The Wayfarer Fleet
The Wayfarer was designed in 1957 by Ian Proctor for use as a teaching, racing and cruising dinghy. The design has been a success in all aspects of its multi-purpose use. The basic hull shape and overall weight, which made it such an extremely seaworthy boat, has been retained while the design of the interior has been modified to keep pace with user needs. Four adults can comfortably day sail, while only two are needed for racing.
The original Wayfarer was designed to be constructed in wood. With the introduction of GRP, the Wayfarer became easier to build and required less maintenance. All GRP boats have solid foam blocks fitted into the buoyancy tanks to prevent the boat from sinking even if the tanks are holed. This change and the internal configuration modifications have been carefully considered and scrutinized by the Wayfarer International Committee so as to preserve the one design principle and allow all Wayfarers to race together on even terms. It has also helped to maintain the boat’s second hand value. There are nearly 1000 Wayfarers in the United States and another 800 in Canada. More than 10,000 have been built worldwide.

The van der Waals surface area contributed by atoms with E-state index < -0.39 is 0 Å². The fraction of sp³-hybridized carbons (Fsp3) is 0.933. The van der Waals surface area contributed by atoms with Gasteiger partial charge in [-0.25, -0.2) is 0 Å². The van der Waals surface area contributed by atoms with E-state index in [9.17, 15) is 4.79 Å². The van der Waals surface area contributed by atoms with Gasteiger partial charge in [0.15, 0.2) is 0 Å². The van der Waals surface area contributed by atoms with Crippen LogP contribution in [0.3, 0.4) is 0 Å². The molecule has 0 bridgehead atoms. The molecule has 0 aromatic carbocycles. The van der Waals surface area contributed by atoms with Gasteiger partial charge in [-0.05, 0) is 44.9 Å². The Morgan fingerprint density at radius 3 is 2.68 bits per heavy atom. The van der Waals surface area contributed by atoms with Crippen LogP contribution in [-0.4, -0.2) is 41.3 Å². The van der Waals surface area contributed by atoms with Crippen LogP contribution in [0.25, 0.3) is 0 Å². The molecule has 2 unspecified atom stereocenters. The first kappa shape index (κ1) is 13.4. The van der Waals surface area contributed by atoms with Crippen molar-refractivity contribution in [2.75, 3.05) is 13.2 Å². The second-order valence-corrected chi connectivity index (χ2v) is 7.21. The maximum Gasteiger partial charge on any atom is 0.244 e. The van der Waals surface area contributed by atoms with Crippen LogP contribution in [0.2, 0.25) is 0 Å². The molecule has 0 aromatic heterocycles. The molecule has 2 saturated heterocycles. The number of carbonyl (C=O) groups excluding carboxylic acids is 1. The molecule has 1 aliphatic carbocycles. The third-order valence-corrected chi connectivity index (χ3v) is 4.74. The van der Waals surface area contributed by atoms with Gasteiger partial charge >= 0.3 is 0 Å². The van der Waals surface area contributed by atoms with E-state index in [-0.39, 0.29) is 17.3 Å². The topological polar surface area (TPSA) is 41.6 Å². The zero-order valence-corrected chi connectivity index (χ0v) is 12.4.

Hartley Boats in the United Kingdom is the only builder of new Wayfarers at this time. Their website is www.hartleyboats.com, where information on the Mark IV version of the Wayfarer can be found. Used Wayfarers are listed on the US Wayfarer Association website at www.uswayfarer.org.
The USWA officers or regional representatives can provide advice, insight and answer any questions about the Wayfarer. Contact info and a schedule of events in North America can be found on the website at www.uswayfarer.org. The USWA maintains a registry of Wayfarers, a quarterly newsletter (The Skimmer) and also sponsors the annual US National championship regatta. The US and Canadian Associations share the North American championship regatta and alternate the location each year. The Associations also organize cruises to beautiful areas throughout North America such as coastal Maine, the Chesapeake, the Thousand Islands and Georgian Bay.